“Our military forces in Anbar are killing and capturing al Qaeda leaders, and they are protecting the local population. Recently, local tribal leaders have begun to show their willingness to take on al Qaeda. And as a result, our commanders believe we have an opportunity to deal a serious blow to the terrorists. So I have given orders to increase American forces in Anbar Province by 4,000 troops. These troops will work with Iraqi and tribal forces to keep up the pressure on the terrorists. America’s men and women in uniform took away al Qaeda’s safe haven in Afghanistan — and we will not allow them to re-establish it in Iraq.”

    Part of the aims of the surge was political reconciliation, but it would be more than a little exaggeration to assert that the immediate, foremost aims of the surge was not to route Al Qaeda in Anbar and the Sunni hinterland. On that front, it has been a qualified success. Bringing the Sunnis back into the political fold is surely a progressive if incremental step in the right direction, when all seemed lost before.

    Bottom line: your categorical assertions of ‘failure’ is so much drivel. Try being objective once in a while. It helps.

  5. Yeah, other than those nine quotes, what evidence is there that the primary motivation for the surge was to allow the Iraqis to achieve political reconciliation?

  6. As an aside, it really is pitiful that individuals who offer little more than an endless stream of ad hominem attacks on me always post anonymously.  That is, of course, their right.  But it says far more about them than about me.  I have never posted nor commented anywhere anonymously — and I never will.  I stand behind what I say, unlike so many others.

  7. What “nine” quotes? I quoted two paragraphs from a speech prior to the surge in 2007, setting out the aims of the surge. Those quotes are direct evidence — on record — of Bush’s intent which you now feign to disregard.

    I note also that you’ve deleted the link to an LATimes article evincing political progress in Iraq, and the attendant criticism of your overwrought, categorical assertion of there being “no” political progress — none at all! — in Iraq. Those were fair substantive criticisms, which you now seek to evade by playing the ad hominem card (as usual). Posner the Younger took justified glee in the ignorance of the pundits. You’d think that his point would be well-taken by now.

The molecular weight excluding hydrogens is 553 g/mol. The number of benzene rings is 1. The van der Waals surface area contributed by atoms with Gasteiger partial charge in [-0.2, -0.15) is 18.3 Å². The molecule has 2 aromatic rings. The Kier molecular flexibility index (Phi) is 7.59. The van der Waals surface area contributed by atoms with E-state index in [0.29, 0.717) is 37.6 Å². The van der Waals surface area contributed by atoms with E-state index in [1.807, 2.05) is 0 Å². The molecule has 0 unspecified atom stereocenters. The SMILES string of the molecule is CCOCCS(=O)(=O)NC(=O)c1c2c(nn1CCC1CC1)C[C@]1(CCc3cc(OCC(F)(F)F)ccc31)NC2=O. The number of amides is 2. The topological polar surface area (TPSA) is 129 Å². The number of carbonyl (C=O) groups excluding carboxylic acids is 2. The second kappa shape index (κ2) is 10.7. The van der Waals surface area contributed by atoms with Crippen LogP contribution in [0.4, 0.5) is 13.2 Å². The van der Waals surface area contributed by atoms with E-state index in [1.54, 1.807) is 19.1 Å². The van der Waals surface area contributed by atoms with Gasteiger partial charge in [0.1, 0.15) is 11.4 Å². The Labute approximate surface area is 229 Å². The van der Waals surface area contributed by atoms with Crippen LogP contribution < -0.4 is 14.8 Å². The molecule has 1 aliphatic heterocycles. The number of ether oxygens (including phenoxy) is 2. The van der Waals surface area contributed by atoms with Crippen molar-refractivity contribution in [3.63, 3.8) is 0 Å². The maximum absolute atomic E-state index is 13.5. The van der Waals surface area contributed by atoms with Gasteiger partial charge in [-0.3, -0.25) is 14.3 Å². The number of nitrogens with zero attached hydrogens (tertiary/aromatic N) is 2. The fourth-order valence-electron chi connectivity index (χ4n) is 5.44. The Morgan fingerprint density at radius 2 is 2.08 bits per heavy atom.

As an aside: your irrelevant attack on the anonymity of commentators is itself ad hominem (“says more about them blah blah”). Please take your own advice.

  8. I see. You were referring to your own nine quotes. A pointless response seeing as I’ve said, quite clearly, that political reconciliation was “part of” — but not solely — the aims of the surge. Since the thwarting of Al Qaeda in the Sunni hinterland was one major, immediate prong of the surge’s purpose, it follows that the folding of the Sunnis back into the political process — and the derailment of Al Qaeda’s attempt to turn Anbar into a second Afghanistan circa 2000 — is a qualified success.

    In a counterinsurgency, military success is at least partly political, and political success partially beholden to applications of military power. The success of one naturally presages the (partial) success of the other. This is consistent with my (now deleted) statement that the more impartial observer would find tentative, patchy, and unbalanced progress on the political front — but not “no progress” whatsoever.

  9. Oh dear,

    What is the LA Times article?  Could you link to it again please? I haven’t found any recent articles that comprehensively discuss the political situation in Iraq–just scattered facts across various articles.

    And, just ignore KJH’s little “anonymous” rant.  He likes to play that card when he gets called out.

  10. Thus speaks the other anonymous commenter…

  11. But Humble Law Student is right: I do find ad hominem attacks annoying when they come from people who don’t have the courage to identify themselves.  Criticize my ideas all you want.  At least you know who you’re criticizing.

  12. Barack Obama on the surge:

    I think that the surge has succeeded in ways that nobody anticipated,’ and ‘I’ve already said it’s succeeded beyond our wildest dreams.

    This is the first time I have heard him acknowledge this.  But the following is also included in fairness (despite my use of a pseudonym), as Sen. Obama practically quotes Prof Heller:

    SEN. OBAMA: Because there is an underlying problem with what we’ve done. We have reduced the violence —
    MR. O’REILLY: Yeah?
    SEN. OBAMA: — but the Iraqis still haven’t taken a responsibility. And we still don’t have the kind of political reconciliation. We are still spending, Bill, 10 (billion dollars) to $12 billion a month.
    [Italics added]

    There is obviously a way to go yet, but handing over Anbar and potentially Baghdad certainly suggests the security gains are also producing, or allowing, political improvements.

    -Diplomatic Gunboat